Singtel is going to stop selling ebooks in their Skoob ebookstore on Tuesday, and they will be turning off the servers on 5 November. Customers are advised to download their ebooks to Adobe DE before the hammer comes down. (And while you're at it, remove the DRM so your purchases will be safe).
No details have been released to explain the closure, but a SingTel spokesman did say: "Although we have seen steady response to skoob since its launch in Nov 2011, we have decided to focus our resources on other parts of our business where we see stronger growth potential."
Singtel also didn't offer an explanation to their customers. "Despite a challenging market, we had a great run, and it wasn't an easy decision to make. We would like to take this opportunity to thank you for your support," said Skoob, in an e-mail to customers.
Skoob was launched a little under 2 years ago, but it never amounted to much. According to Google Play the Android app has under half a million downloads, a rather small figure when compared to Singtel's 3.5 million customers in Singapore.
I haven't mentioned Singtel or Skoob on this blog before; I wrote about them elsewhere. But in retrospect Singtel was an example of a company that would have been on my watch list (along with Sony, Samsung, txtr, Tesco, and others) had they taken a different path into ebooks.
Singtel has 3.5 million customers in Singapore and over 400 million customers in 25 countries around the world. If Singtel had followed the same path as Samsung and launched an ebook subsidiary of their own, then they could have been able to scale its operations to support Singtel's partners and subsidiaries in a couple dozen countries. This could have put Singtel on the top ten list of global ebookstores, but getting there required foresight and a significant investment.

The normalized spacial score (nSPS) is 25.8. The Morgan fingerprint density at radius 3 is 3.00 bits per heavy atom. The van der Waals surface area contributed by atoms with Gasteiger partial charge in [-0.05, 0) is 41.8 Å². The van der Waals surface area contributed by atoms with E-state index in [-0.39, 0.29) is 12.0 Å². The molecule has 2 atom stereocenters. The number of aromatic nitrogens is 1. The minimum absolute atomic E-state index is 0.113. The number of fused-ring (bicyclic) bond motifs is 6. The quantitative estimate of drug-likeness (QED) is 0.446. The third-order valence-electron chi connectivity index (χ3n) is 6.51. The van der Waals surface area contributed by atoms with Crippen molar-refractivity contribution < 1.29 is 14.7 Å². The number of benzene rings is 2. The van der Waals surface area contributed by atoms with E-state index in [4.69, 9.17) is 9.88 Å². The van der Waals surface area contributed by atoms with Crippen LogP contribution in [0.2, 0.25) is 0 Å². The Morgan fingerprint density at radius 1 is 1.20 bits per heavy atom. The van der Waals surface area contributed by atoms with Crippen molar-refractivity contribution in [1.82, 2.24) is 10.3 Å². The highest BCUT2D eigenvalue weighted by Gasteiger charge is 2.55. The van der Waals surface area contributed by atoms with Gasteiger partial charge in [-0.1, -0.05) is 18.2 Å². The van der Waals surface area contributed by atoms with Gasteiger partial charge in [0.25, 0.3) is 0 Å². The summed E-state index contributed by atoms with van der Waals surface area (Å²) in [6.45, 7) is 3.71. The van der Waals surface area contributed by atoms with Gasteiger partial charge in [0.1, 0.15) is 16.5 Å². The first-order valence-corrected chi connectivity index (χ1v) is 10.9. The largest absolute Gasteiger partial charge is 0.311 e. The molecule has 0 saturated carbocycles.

But as we look at Skoob it's pretty clear that Singtel didn't pursue the opportunity. Instead they set up a basic white-label eboosktore. Skoob was powered by Mobcast, the Tesco subsidiary, and that might offer a hint as to why Skoob didn't take off. Past reports have indicated that Mobcast's own ebookstore only had around 130 thousand titles. If Skoob had a catalog as limited then I can see why readers went elsewhere.
Skoob probably also failed due to incredibly bad marketing, promotion, or pricing policies.
Skoob is pitched in iTunes, and elsewhere as offering ebooks "at up to 20% cheaper than hardcopy versions". That alone would stop me from downloading the app, much less browsing the ebookstore.,